(This 985th Buffalo Sunday News column was first published on February 7, 2010.)


One problem of modern living is a direct function of the rapid progress of science. In self-defense we need to educate ourselves about new medicines, foods, electronic equipment, pesticides and even whole new industries. Unfortunately, major corporate money supports every listed item and politicians are under heavy pressure to bend to industry's best interests. The rest of us at least have to raise related issues of personal safety and environmental degradation.


So it is now with an issue that will affect the entire Appalachian Mountain range, an issue being identified with the single word, fracking. Fracking is an abbreviation for hydraulic fracturing of rock deep under the ground to release natural gas. This is accomplished by pumping water, sand and chemicals into that rock.


The process has evidently been widely used in the west, but it has now suddenly been found to be commercially applicable - aka money-making - to the Marcellus Shale of the Appalachians.


Many states are involved, but the federal Environmental Protection Agency has asked our New York State Department of Environmental Conservation to look into the matter. In its transmittal letter to the state, the EPA wrote that it "has serious reservations about whether gas drilling in the New York City watershed is consistent with the vision of long-term maintenance of a high quality unfiltered water supply."


I have tried to educate myself about both sides of the issues involved. Speaking for one side is Kathleen Sgamma, Director of Governmental Affairs for the Independent Petroleum Association of Mountain States, who claims that over 60 years 1,000,000 such wells have been dug without a single problem. When her opponents cite one that occurred at Dunkard Creek of Pennsylvania and West Virginia, she dismisses it as coalmine discharge unrelated to the fracking process.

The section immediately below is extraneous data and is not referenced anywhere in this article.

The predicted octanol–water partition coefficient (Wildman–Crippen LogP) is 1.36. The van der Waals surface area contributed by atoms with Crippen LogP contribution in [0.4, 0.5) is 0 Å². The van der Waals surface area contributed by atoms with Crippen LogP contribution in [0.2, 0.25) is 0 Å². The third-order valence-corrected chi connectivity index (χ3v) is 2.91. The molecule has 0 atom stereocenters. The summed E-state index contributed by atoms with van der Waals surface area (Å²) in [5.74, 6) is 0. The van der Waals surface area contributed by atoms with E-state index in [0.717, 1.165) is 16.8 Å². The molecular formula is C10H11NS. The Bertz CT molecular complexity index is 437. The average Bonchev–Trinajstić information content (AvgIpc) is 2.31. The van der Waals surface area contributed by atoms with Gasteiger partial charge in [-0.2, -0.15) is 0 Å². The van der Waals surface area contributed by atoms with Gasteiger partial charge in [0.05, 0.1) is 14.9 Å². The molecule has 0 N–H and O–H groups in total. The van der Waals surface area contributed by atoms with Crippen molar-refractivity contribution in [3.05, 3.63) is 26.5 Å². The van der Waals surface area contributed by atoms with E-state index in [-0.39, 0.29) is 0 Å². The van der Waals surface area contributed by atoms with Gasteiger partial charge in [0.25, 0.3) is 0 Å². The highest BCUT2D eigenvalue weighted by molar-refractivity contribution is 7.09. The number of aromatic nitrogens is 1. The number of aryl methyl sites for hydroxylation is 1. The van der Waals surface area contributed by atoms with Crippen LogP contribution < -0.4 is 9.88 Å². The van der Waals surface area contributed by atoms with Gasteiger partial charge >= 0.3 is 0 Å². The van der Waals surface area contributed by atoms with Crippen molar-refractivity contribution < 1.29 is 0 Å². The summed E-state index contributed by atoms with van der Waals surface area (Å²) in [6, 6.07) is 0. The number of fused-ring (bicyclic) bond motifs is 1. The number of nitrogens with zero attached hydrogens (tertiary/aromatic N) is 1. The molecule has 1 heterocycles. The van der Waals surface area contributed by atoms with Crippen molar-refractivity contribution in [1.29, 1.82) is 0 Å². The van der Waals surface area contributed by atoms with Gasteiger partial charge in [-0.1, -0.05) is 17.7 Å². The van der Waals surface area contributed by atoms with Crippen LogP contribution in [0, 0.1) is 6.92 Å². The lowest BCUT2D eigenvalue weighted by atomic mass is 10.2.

I looked into that Dunkard Creek episode. It took just 20 days last September for the creek to turn from what Don Hopey of the Pittsburgh Post-Gazette describes as "one of the most ecologically diverse streams in both states, containing freshwater mussels, mudpuppy salamanders and a host of fish species from minnows to 3-foot-long muskies, where generations of families picnicked along its sycamore-lined banks and fishermen plied its green, slow-moving pools" into an environmental disaster area. Betty Wiley, president of the Dunkard Creek Watershed Association, adds, "Everything is being killed almost from the headwaters of the creek to where it flows into the Monongahela River."


There is a mine water treatment facility nearby, but the Dunkard pollution is upstream from it and the water has been found to contain impurities related to the fracking process.


Operator-caused turbidity also occurred in 2007 at a well near Syracuse. The operator had to close down the operation, provide drinking water and install water treatment systems for nearby residents. Fortunately over a period of months the problem abated.


Other evidence has been turned up by the non-profit news organization, ProPublica. Its staff found more than a thousand reports of water contamination from drilling across the country, some from surface spills and some from underground seepage, as well as reports from dozens of homes in Ohio, Pennsylvania and Colorado in which gas from drilling had migrated into basements and wells.


When Richard Ranger, senior policy advisor for the American Petroleum Institute, was challenged by a reporter to show any studies demonstrating that that fracking is safe, he offered none but suggested, "Or says that it is unsafe."


In response to such concerns, the New York City Department of Environmental Protection has issued a report stating that "natural gas drilling and exploration are incompatible with the operation of New York City's unfiltered water supply system and pose unacceptable risks for more than nine million New Yorkers in the City and State." Joining them in opposition to Marcellus Shale fracking are organizations like the Sierra Club and the Adirondack Mountain Club, who claim, "What's bad for New York City is bad for the rest of us as well."


New York's draft Environmental Impact Study is generally favorable to fracking but calls for more studies. Our legislators will have trouble seeing beyond the projected state tax income and landowner leasing revenue to what I consider the near certainty of down-the-road problems related to our fragile water supply.-- Gerry Rising